John Wayne Gacy Biography, Life, Interesting Facts


John Wayne Gacy

Birthday :

March 17, 1942

Died On :

May 10, 1994

Also Known For :

Murderer, Serial Killer

Birth Place :

Chicago, Illinois, United States of America

Zodiac Sign :


Chinese Zodiac :


Birth Element :


Childhood And Early Life

American serial killer John Wayne Gacy was born on the 17 March 1942 in Chicago, Illinois. He was one of three children having an older sister Joanne and a young sister Karen. His childhood was normal, and he was said to be a quiet boy who was happy to do odd jobs for pocket money. During his teenage years, Gacy had a problematic relationship with his father but got along well with his mother and his two sisters. His father, an alcoholic, was said to be physically abusive to both his wife and his three children.



His education suffered from his problems at home, and Gacy attended four different high schools without graduating. He left home and worked at a funeral parlor in Las Vegas for three months, then returned home and enrolled at the business college.



At business college, John Wayne Gacy discovered that he had a flair for marketing and sales. He joined the Nunn-Bush Shoe Company and did various management trainee courses. In 1966, during his first marriage, he managed three KFC stores which his father-in-law owned in Waterloo.

Gacy joined the local Jaycee movement during his time in Waterloo, and his wife gave birth to two children: Michael (b.1966) and a daughter Christine (1967). At this time he also reconciled with his father. Although life looked perfect on the surface, it is now known that there was a seedier side going on with wife swapping, prostitution and parties in the basement of his house with young male employees.


First Offence

Gacy sexually assaulted a teenage boy in August 1967. The boy Donald Voorhees was lured to his house on the pretext of viewing pornographic films. The youth reported the assault to his father who went to the police. Gacy was arrested and denied all charges, even offering to take a lie-detector test. On the 10 May 1968, he was indicted on sodomy charges.

Gacy enlisted one of his employees, an eighteen-year-old, Russell Schroeder to intimidate Voorhees not to testify against him. After the threats and physical violence against him by Schroeder, Voorhees reported the incident. Gacy was assessed by medical authorities who diagnosed him as having an antisocial personality disorder; with psychopathic tendencies. They said no treatment would be of any benefit and predicted that he would re-offend. They also declared him mentally fit to stand trial.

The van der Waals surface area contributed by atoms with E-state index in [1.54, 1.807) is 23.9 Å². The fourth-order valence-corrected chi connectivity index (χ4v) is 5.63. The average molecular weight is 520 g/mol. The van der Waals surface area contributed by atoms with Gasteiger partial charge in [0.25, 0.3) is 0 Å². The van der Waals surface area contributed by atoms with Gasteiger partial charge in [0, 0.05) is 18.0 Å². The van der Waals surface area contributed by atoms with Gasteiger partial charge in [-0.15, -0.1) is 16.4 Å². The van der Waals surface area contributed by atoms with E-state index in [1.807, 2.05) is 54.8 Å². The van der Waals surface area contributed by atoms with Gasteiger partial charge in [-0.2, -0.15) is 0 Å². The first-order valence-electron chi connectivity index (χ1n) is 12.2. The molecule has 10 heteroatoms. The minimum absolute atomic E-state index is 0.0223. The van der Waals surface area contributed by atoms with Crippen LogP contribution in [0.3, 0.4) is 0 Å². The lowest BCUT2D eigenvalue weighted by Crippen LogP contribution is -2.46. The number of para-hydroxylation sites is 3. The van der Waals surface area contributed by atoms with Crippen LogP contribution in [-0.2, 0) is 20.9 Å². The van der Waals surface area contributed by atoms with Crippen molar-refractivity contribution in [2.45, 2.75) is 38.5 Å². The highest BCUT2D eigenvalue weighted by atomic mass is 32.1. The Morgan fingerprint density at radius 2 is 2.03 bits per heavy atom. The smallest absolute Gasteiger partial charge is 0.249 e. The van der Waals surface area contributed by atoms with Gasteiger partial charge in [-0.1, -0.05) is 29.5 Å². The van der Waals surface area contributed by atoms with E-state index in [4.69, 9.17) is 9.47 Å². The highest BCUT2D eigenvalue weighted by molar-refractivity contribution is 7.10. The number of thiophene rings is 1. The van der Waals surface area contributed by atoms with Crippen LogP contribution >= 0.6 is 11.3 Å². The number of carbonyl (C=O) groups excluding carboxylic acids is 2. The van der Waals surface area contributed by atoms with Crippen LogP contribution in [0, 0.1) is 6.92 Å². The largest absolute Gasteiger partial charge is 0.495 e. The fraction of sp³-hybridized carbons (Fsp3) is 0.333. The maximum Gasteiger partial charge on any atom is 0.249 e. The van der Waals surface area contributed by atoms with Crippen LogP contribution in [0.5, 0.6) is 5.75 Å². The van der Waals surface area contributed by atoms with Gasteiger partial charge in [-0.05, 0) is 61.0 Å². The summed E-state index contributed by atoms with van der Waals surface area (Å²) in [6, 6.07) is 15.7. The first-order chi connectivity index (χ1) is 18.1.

Gacy was tried on the 3 December 1968 and sentenced to ten years in prison. He was a model prisoner and served 18 months before being given parole. His first known killing was the murder of Timothy McCoy in 1972, the same year he married for the second time.

In 1974, Gacy started his own decorating and maintenance business which became quite successful. He was involved with the Jaycee movement and developed a character Pogo the Clown to raise funds for charity.


Murderous Spree

Between 1972 and 1978 John Wayne Gacy raped, tortured and murdered over thirty young men. He was apprehended in 1978 when police became suspicious of him over the disappearance of a young man in the area. Gacy was arrested after he lured Robert Priest, a high school student, to his home on a pretext of a job in his construction company. The boy’s mother told police that her son had arranged to see a man about a construction job and the police worked out that the man was Gacy. When checking his background, police discovered the earlier charge of sodomy and his subsequent imprisonment. They became highly suspicious and put him under surveillance.

In 1978 at the time of his arrest, The Chicago Tribune named Gacy, the country’s worst serial killer. Police investigators found 29 bodies, all young males, in the crawlspace of Gacy’s home. Eight of the victims were never identified.


Final Years

His defense attorneys pleaded insanity, but he was sent to a trail and found guilty in 1980 of 33 counts of murder.

Gacy spent fourteen years on death row and died by lethal injection in 1994 at the Stateville Correctional Center in Joliet.

Personal Life

At the time of his trial in 1968, his wife, Marlynn Myers, petitioned for divorce. The divorce went through in September 1969, and he never saw his first wife or two children again. Gacy remarried in 1972 when he met Carole Hoff. They divorced in 1976 after he advised her that he was bisexual.

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